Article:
Can a judgment in default of defence be in breach of Article 6?
7 September 2012
This case in the EU Court of Justice may sound rather abstruse, but is actually quite important. When someone starts a claim in the English courts for, say, a debt owed, and the defendant does not put in a defence, the claimant can simply ask the court to enter judgment for the sum claimed, and can bring enforcement proceedings based upon that judgment. In this procedure, the court is acting administratively, and typically no judge will be involved in the process. All very simple then.
But that is not what happened in this case. The complication was that the claimant wished to enforce the English judgment in Latvia. It could do this using an EU Regulation about the enforcement of judgments. But the Latvian court was concerned by two aspects of the case, firstly that, according to the debtor, it had not been informed of the commencement of the English proceedings, and secondly that the default judgment gave no reasons. So they asked the EU Court for its guidance. Hence this judgment of today.
This raised some ticklish problems. To what extent was it right for a Latvian court to go looking into the merits of the English judgment? And did English domestic civil procedure comply with Article 6(1) of ECHR, and its EU equivalent, Article 47 of the Charter? In part this involved looking at the terms of the EU Regulation, which told the enforcing court (here, Latvia) that it should not recognise the judgment if it was manifestly contrary to public policy in the enforcing country or where the defendant was not served with the proceedings (which is what this defendant alleged) – see Article 34. Hence, the EU Court ruled that it was part of the Latvian court’s job to carry out an independent assessment of whether the defendant was served, and in sufficient time and in such a way to enable him to arrange for his defence .
Even more sensitive was the reasons point, given that no English default judgment contains reasons, and, as I have explained, no judicial (rather than administrative) brainpower is applied to the entering of all such judgments. The difficulty is that EU case law says that all judgments must be reasoned. As the CJEU put it
53 In that connection, the Court has held that the observance of the right to a fair trial requires that all judgments be reasoned to enable the defendant to see why judgment has been pronounced against him and to bring an appropriate and effective appeal against it….
54 It follows that the Member State in which enforcement is sought is entitled to take the view, in principle, that a judgment given in default of appearance which does not contain any assessment of the subject-matter, basis and merits of the action, is a restriction on a fundamental right within the legal order of that Member State.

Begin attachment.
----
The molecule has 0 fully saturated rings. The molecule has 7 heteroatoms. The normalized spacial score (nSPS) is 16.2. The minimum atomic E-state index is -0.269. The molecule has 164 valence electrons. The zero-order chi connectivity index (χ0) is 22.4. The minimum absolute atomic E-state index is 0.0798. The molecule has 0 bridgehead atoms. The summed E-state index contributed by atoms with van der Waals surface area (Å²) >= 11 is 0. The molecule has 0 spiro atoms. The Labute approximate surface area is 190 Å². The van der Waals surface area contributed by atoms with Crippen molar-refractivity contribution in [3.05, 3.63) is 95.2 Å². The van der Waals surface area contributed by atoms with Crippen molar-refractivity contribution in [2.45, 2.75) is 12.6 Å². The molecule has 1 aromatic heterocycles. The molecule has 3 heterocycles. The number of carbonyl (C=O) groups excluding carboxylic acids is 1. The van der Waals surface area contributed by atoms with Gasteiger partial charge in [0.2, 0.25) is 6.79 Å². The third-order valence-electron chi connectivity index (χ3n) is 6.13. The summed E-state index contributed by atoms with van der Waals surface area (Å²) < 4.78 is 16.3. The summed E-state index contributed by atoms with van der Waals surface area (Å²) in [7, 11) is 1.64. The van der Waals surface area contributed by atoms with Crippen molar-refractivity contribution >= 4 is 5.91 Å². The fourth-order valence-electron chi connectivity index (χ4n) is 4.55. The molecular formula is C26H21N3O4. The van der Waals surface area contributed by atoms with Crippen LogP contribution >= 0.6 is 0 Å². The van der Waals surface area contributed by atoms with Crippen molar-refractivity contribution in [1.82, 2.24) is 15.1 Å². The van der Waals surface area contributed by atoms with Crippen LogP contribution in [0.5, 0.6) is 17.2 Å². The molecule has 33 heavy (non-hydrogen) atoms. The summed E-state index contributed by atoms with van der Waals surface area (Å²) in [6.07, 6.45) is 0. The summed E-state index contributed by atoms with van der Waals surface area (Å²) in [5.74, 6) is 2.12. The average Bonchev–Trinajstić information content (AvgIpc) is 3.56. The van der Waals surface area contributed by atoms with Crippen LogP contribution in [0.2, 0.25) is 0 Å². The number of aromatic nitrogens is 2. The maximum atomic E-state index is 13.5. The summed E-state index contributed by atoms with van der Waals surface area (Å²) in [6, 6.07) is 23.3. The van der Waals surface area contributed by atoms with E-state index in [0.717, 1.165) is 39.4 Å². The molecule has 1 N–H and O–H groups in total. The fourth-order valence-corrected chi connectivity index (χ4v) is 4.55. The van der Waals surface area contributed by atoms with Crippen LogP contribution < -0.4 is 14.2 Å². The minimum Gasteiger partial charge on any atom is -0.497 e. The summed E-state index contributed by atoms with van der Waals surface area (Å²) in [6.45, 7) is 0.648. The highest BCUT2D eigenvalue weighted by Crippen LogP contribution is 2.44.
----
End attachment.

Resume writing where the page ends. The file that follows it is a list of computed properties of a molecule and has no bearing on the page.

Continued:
55 In that connection, however, the Court has held that fundamental rights do not constitute unfettered prerogatives and may be subject to restrictions, provided that the restrictions in fact correspond to objectives of general interest pursued by the measure in question and that they do not constitute, with regard to the objectives pursued, a manifest and disproportionate breach of the rights thus guaranteed…
But the EU Court then considered the other side of the coin, namely the interest in a swift and cost-effective system where defendants do not appear to want to defend a claim, and the fact that such an objective might justify some restriction of the right to a fair trial insofar as the right requires judgments to be reasoned.
So far, a judgment from the EU court which may appear to be the classic ‘on the one hand, on the other” sitting on the fence.
So what then is the answer? Er, there isn’t one. This is because whilst the EU Court gives guidance to domestic courts when they ask for it, that guidance does not necessary answer the question. Hence, it will be for the Latvian court to decide whether the English system stacks up – or in the more measured tones of the EU Court
59 That being the case, it is nevertheless for the referring court to verify, in the light of the specific circumstances in the main proceedings, whether the restriction introduced by the procedural system in England and Wales is not manifestly disproportionate as compared with the aim pursued…..
60 From that perspective, it must be held, as the Advocate General noted in point 83 of her Opinion, that the extent of the obligation to give reasons may vary according to the nature of the decision and must be examined, in the light of the proceedings taken as a whole and all the relevant circumstances, taking account of the procedural guarantees surrounding that decision, in order to ascertain whether the latter ensure that the persons concerned have the possibility to bring an appropriate and effective appeal against that decision….
Perhaps the case will be decided on its facts – the Latvians may decide that, say, the defendant was indeed properly served with the court papers, and that may be the end of it. But a more worrying spectre for UK Court administrators is the one in which a Latvian, or indeed any other EU state, court decides that our default judgments should contain some reasons – at which point chaos breaks out across the EU when anyone relies on an English default judgment abroad. Whether a similar argument about lack of reasons advanced before an English Court would get the thousands of domestic litigants anywhere, in, say, trying to set aside a credit card judgment must be somewhat open to doubt – to put it mildly. Anyway, I dare say someone will try.
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